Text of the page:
What's Included In Your Rock Clause? Make Sure You Check Before You Sign Your Contract

Posted on: 9 May 2016

In any excavation project, there is always the potential for obstacles, delays and other circumstances that can make your project go over budget. Because of this, the contractor will usually include what's known as a "rock clause" in your contract. This clause includes costs that you will have to pay if things go wrong or if the project requires extra labor. You might assume that some of these things are included in the job, but they might not be. Here are some items to look for in the fine print before you sign.   

Hitting Rock

Hitting rock when digging is common (which is why it's called a "rock" clause), but dealing with it can be expensive. Some contractors calculate an approximate removal cost per foot of rock while others use a cost per day. Since rock removal can involve additional machinery, rubble disposal and tons of backfill, the additional cost can be significant. If you assume that they will fill a hole with materials they excavated, but they actually have to bring in a jackhammer, conveyor, and extra fill, you need to be prepared for the additional cost.

Hitting Water

If the water table is high or if it rains excessively and fills the hole, someone will have to pump the water so the job can continue. If the water is weather-related and not due to an underground spring you may simply have to wait until the rain stops, but it could set the project back days or weeks. Make sure your contract outlines who is responsible for any additional costs.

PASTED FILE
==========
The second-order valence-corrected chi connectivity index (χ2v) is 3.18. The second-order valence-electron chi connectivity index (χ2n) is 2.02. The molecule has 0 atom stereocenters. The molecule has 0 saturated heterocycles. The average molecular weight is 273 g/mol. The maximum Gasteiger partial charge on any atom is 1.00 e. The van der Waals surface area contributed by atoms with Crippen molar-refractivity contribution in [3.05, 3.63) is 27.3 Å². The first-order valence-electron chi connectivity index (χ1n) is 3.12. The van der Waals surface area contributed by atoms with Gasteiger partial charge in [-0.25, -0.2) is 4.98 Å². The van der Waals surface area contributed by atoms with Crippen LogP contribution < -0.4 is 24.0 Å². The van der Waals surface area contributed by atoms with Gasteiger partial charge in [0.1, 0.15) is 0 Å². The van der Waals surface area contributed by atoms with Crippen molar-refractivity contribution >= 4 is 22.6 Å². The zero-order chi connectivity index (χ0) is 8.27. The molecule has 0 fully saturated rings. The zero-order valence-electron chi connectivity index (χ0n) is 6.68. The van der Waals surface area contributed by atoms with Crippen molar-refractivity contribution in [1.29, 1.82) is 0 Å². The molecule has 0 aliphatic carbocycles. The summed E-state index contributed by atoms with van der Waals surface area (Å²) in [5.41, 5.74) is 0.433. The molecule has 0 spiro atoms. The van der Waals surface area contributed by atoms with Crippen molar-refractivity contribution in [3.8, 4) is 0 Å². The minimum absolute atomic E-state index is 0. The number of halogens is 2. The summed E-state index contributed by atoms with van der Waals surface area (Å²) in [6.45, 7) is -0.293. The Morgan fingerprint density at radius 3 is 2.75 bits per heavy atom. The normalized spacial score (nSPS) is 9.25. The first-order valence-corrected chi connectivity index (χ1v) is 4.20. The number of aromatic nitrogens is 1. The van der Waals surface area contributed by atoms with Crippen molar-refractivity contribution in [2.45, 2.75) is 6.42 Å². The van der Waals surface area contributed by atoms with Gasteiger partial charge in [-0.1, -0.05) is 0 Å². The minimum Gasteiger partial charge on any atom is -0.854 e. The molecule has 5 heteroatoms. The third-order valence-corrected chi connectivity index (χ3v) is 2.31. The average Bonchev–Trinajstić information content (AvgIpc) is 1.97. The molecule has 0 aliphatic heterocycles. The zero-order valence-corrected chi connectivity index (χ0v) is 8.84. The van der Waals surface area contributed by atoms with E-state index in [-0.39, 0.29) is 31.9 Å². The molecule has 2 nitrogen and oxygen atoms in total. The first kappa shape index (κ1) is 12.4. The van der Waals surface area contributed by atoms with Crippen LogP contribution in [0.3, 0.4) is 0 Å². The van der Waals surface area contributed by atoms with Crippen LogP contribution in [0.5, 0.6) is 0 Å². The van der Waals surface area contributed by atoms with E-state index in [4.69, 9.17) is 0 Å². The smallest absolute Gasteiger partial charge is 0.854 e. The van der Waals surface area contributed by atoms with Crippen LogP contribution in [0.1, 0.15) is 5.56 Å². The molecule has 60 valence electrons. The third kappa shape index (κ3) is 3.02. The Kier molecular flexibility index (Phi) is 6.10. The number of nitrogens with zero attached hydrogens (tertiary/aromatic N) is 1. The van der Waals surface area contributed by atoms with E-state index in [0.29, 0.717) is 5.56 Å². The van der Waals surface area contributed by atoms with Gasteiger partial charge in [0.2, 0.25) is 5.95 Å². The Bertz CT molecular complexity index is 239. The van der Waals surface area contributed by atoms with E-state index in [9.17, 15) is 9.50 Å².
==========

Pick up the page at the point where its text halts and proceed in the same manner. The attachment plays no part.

Unexpected Things

Old foundations of previously unknown buildings, construction debris, toxic waste or historical artifacts can all thwart your project's timetable. You'll have to follow your state's rules for dealing with potentially harmful waste or for possible archaeological sites. There can also be legal complications if the conditions are something you should have known about, for instance, if a long-demolished barn or outbuilding is shown on your deed or survey.

The excavation contractor (such as one from Haas Construction) is usually prepared for ordinary contingencies such as small boulders, and this should be reflected in the contract. However, you may end up paying for overtime or additional machinery for major surprises. Some parts of the country are known for having solid rock or limestone close to the surface, so consider what might be in your yard. Examine your contract carefully and never hesitate to ask the contractor about possible additional costs, such as damage to your driveway or landscaping, or how both major and minor contingencies will be handled.  

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